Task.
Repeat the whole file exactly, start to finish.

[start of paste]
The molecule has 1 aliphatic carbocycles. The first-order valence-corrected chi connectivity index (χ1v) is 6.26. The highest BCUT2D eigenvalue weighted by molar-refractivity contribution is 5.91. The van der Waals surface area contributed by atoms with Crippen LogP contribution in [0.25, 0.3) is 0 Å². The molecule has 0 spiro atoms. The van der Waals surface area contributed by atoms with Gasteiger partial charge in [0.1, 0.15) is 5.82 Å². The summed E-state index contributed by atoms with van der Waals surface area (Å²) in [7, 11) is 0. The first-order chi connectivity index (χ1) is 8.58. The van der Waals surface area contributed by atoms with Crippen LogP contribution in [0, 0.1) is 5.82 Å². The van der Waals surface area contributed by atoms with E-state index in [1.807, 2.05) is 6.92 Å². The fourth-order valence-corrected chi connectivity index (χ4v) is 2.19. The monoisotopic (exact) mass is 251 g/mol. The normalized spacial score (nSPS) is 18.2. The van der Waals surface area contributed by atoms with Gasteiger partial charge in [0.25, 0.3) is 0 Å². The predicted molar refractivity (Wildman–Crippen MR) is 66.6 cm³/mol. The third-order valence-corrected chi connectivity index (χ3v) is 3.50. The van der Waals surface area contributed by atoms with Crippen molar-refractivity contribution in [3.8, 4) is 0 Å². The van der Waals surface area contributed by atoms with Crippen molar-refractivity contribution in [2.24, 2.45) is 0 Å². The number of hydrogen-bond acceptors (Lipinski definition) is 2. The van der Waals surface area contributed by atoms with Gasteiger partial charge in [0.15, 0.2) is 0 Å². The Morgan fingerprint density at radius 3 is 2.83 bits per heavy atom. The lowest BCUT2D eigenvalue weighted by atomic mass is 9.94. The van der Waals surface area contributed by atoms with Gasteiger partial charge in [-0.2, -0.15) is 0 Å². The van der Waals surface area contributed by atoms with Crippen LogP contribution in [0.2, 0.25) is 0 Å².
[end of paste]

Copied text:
The molecule has 1 aliphatic carbocycles. The first-order valence-corrected chi connectivity index (χ1v) is 6.26. The highest BCUT2D eigenvalue weighted by molar-refractivity contribution is 5.91. The van der Waals surface area contributed by atoms with Crippen LogP contribution in [0.25, 0.3) is 0 Å². The molecule has 0 spiro atoms. The van der Waals surface area contributed by atoms with Gasteiger partial charge in [0.1, 0.15) is 5.82 Å². The summed E-state index contributed by atoms with van der Waals surface area (Å²) in [7, 11) is 0. The first-order chi connectivity index (χ1) is 8.58. The van der Waals surface area contributed by atoms with Crippen LogP contribution in [0, 0.1) is 5.82 Å². The van der Waals surface area contributed by atoms with E-state index in [1.807, 2.05) is 6.92 Å². The fourth-order valence-corrected chi connectivity index (χ4v) is 2.19. The monoisotopic (exact) mass is 251 g/mol. The normalized spacial score (nSPS) is 18.2. The van der Waals surface area contributed by atoms with Gasteiger partial charge in [0.25, 0.3) is 0 Å². The predicted molar refractivity (Wildman–Crippen MR) is 66.6 cm³/mol. The third-order valence-corrected chi connectivity index (χ3v) is 3.50. The van der Waals surface area contributed by atoms with Crippen molar-refractivity contribution in [3.8, 4) is 0 Å². The van der Waals surface area contributed by atoms with Crippen molar-refractivity contribution in [2.24, 2.45) is 0 Å². The number of hydrogen-bond acceptors (Lipinski definition) is 2. The van der Waals surface area contributed by atoms with Gasteiger partial charge in [0.15, 0.2) is 0 Å². The Morgan fingerprint density at radius 3 is 2.83 bits per heavy atom. The lowest BCUT2D eigenvalue weighted by atomic mass is 9.94. The van der Waals surface area contributed by atoms with Gasteiger partial charge in [-0.2, -0.15) is 0 Å². The van der Waals surface area contributed by atoms with Crippen LogP contribution in [0.2, 0.25) is 0 Å².